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Schumacher's "Blue and White Done Right: The Classic Color Combination for Every Decorating Style"

Blue and White Done Right: Interior Design with Color Theory in Mind 

Blue and White Done Right is the Latest Publication by Schumacher

Some things just go together. This fall, Schumacher is presenting a compelling case to add the combination of blue and white into the mix. Their most recent title, Blue and White Done Right: The Classic Color Combination for Every Decorating Style, written by Hudson Moore with Mario López-Cordero and published by Monacelli Press, presents dozens of compelling uses of blue and white together through a mix of stunning interiors projects from around the world. Featuring work from the likes of Mark D. Sikes, Miles Redd, Tom Scheerer, Virginia Tupker, and Veere Grenney, this compendium of design ingenuity demonstrates the power of carefully considered interiors strategies.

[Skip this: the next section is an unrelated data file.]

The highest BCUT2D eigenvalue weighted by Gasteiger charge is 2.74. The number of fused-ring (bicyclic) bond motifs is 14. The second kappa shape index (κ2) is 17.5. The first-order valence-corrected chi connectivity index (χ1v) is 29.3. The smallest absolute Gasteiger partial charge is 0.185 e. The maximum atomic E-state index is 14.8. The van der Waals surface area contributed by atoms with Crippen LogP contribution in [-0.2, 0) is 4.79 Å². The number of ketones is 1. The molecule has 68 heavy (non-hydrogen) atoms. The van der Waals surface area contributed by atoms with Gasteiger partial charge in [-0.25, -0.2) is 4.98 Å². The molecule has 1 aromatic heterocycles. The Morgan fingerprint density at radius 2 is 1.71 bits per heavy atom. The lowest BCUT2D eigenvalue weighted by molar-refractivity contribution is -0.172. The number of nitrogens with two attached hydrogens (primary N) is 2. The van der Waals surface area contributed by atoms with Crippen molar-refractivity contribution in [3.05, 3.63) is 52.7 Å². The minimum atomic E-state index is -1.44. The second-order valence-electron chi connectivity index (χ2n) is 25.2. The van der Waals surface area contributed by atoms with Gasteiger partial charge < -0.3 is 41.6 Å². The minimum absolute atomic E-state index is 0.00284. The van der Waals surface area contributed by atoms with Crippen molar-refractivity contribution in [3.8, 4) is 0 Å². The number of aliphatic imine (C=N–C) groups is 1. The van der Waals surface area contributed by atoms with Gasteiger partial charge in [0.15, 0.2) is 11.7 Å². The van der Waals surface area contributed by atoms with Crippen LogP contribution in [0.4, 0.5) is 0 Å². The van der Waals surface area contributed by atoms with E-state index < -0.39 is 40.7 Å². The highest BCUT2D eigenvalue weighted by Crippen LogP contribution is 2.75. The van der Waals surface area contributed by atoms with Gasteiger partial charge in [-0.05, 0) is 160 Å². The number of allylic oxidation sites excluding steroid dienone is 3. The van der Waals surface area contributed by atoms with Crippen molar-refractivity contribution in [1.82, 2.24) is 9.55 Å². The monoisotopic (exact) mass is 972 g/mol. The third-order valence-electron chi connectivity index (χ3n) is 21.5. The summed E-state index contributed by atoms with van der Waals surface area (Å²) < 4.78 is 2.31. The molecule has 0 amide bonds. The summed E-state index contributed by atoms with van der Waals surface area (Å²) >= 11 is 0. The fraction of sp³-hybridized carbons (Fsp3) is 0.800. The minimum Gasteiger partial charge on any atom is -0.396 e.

Schumacher, which has been around for more than 130 years, continues to stand out as a leader in the world of fabrics, wallpapers, trim, furniture and home accessories, and this volume demonstrates the value and impact of considering these components of any interiors project. The publication is filled with exceptional examples of design that reinforce the book’s thesis that these two colors were meant to be together, and the breadth and vast variety of styles presented demonstrate the flexibility and versatility inherent to these colors. Whether you are more drawn to modernist or traditional designs, there is something for everyone in this carefully considered book. 

We spoke with Moore, who is the Senior Design Editor at FREDERIC Magazine, about the process of writing the book and how it all came together.